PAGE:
Notes on Hugo for Beginners (and Me), Part 4, Search

8 Jan 2022 4-minute read Al Eardley

My blog is up and running and I have more than 10 years of content migrated. As part of the migration, I have reviewed categories and tags to ensure that they are consistent, but also to make it easier to find related content.

I can find content based on categories and tags by browsing the pages that list them and the associated pages, but I want to be able to search as well.

How to Search a Static Web App

One of the benfits of using Hugo and an Azure Static Web App is the speed of site. The speed is achieved because all content is “static” meaning that it is generated as raw HTML every time I push a commit to GitHub.

To search this content, I need to index the content after the static content is built and then enable users of the site to search that index and present the results.

To do this there are several options available and they are structured in similar ways:

  • Add a JavaScript library that will provide the functionality to search
  • Implement a page that interacts with the JavaScript library

I did some basic research on which libraries are most popular, based on the documentation I found, I opted to go with Fuse.js.


My starting point was the from the Hugo Search page:

Github Gist for Fuse.js integration. This gist demonstrates how to leverage Hugo’s existing build time processing to generate a searchable JSON index used by Fuse.js on the client side. Although this gist uses Fuse.js for fuzzy matching, any client side search tool capable of reading JSON indexes will work. Does not require npm, grunt or other build-time tools except Hugo! >

That sounded perfect! For that don’t know what a GitHub Gist is (and I didn’t), it is a code snippet stored in a repository.

The steps in the Gist were clearly laid out:

  1. Add a file content/ which is the file that responds to navigation from the menu
  2. Change the navigation to include a search option pointing to the content/ file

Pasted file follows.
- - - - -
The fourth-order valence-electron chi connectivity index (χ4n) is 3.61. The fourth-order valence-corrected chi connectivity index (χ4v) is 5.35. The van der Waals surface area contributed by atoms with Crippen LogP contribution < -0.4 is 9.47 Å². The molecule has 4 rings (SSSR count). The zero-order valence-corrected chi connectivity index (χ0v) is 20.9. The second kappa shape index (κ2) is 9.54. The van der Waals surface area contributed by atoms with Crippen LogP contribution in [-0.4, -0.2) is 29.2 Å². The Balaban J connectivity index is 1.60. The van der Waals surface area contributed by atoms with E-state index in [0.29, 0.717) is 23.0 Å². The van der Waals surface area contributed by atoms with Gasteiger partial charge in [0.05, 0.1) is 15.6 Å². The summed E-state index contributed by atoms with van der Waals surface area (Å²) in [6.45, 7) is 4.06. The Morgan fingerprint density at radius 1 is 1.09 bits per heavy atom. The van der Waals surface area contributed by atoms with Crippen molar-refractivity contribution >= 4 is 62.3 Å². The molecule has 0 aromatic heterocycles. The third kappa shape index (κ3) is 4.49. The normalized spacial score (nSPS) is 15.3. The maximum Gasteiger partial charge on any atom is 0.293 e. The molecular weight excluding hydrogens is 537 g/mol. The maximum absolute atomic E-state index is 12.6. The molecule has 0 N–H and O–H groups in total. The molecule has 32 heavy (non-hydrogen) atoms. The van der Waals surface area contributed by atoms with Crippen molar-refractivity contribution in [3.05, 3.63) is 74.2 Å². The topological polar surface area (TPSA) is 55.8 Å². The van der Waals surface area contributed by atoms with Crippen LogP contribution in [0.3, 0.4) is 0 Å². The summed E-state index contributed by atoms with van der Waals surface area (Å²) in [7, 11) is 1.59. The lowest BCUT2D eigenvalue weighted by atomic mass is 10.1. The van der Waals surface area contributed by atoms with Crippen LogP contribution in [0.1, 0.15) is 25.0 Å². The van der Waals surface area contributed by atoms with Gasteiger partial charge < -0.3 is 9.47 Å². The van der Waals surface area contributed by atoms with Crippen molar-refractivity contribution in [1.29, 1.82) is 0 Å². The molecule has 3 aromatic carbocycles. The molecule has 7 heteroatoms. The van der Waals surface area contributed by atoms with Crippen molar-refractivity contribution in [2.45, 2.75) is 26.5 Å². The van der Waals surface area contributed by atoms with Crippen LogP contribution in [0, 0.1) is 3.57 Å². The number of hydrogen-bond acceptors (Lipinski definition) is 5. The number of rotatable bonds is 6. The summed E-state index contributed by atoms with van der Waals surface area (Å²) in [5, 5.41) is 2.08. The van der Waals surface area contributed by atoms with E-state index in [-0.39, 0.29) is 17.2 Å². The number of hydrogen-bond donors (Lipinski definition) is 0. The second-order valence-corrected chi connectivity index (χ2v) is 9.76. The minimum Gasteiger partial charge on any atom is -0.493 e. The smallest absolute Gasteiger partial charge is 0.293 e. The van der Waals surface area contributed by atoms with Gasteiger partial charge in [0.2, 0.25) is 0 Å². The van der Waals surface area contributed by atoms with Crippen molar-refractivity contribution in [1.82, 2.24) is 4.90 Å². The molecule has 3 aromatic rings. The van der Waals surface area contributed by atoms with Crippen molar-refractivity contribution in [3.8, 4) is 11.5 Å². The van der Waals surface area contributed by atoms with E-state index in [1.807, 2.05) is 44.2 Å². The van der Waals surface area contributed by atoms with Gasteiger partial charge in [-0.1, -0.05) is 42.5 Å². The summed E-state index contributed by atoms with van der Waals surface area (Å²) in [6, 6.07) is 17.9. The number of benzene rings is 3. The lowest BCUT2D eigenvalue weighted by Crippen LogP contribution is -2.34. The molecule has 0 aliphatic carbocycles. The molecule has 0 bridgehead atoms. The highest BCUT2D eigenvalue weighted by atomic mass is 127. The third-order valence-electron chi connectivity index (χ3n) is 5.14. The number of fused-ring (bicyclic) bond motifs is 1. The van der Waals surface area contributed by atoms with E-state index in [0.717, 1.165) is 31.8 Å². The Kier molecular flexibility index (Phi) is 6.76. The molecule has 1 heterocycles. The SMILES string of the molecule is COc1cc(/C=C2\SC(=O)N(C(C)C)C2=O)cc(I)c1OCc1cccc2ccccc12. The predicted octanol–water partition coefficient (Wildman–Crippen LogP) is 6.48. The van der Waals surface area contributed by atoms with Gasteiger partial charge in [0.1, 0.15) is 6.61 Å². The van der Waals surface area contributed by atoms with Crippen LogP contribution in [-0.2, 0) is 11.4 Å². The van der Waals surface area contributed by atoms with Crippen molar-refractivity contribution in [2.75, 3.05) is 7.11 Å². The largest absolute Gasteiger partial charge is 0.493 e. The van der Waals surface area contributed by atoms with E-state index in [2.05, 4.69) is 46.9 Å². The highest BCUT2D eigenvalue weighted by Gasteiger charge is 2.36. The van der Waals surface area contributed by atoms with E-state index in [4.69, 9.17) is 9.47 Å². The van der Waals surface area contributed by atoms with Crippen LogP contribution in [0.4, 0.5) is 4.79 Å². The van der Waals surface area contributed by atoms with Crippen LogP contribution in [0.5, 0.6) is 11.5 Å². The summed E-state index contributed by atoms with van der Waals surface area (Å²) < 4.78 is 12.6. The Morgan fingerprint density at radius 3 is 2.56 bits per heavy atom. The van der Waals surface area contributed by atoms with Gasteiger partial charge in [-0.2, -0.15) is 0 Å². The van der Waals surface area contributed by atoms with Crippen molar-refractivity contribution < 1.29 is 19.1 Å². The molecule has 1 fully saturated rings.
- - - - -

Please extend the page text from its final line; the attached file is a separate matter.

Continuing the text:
3. Add a file layouts/_default/index.json
  4. Add a file layouts/_default/search.html which will define the contents of the search page
  5. Add a file static/js/search.js which manages the search on the page, inlcuding mapping the results to the HTML template in layouts/_default/search.html
  6. Make changes to the config.toml file


This approach worked really well and was really simple to implement.

That being said, I did need to put some effort into really understanding how these files all combine to work together, and I made exetensive changes to my CSS file to make sure I had the outcome that I wanted.

As I learned about the files, I worked out where to make the customisations.


This is the key to laying out the search page and, importantly the search results. While the content in this file is limited, the structure of the HTML and the associated styling is where you will need to put effort in to ensure the search results are what you want.

This file needed a bit of tweaking for the references to the javasript libraries:

  • JQuery CDN - 3.6.0 works fine and I have not tested higher versions
  • mark.js - 8.11.1 works fine and I have not tested higher versions
  • fuse.js - v3.2.1 is required, higher versions do not, and I have not tried to make them work


This file is created and then tweaked to ensure that the results are mapped back to the correct locations in the HTML template in the layouts/_default/search.html file.

I delved more into javascript tailoring this file that in any other customisation. The reason for this was to take Cateogries and Tags and replicate the styling that I am using else where in the site.


The outcome was a link in the Navigation to a search page that allows you to enter a search term and hit return to search.

The search results are presented with the search term highlighted, the Categories and Tags rendered as they are on the rest of the site and links to get to the post.

And the results are presented lightning fast!

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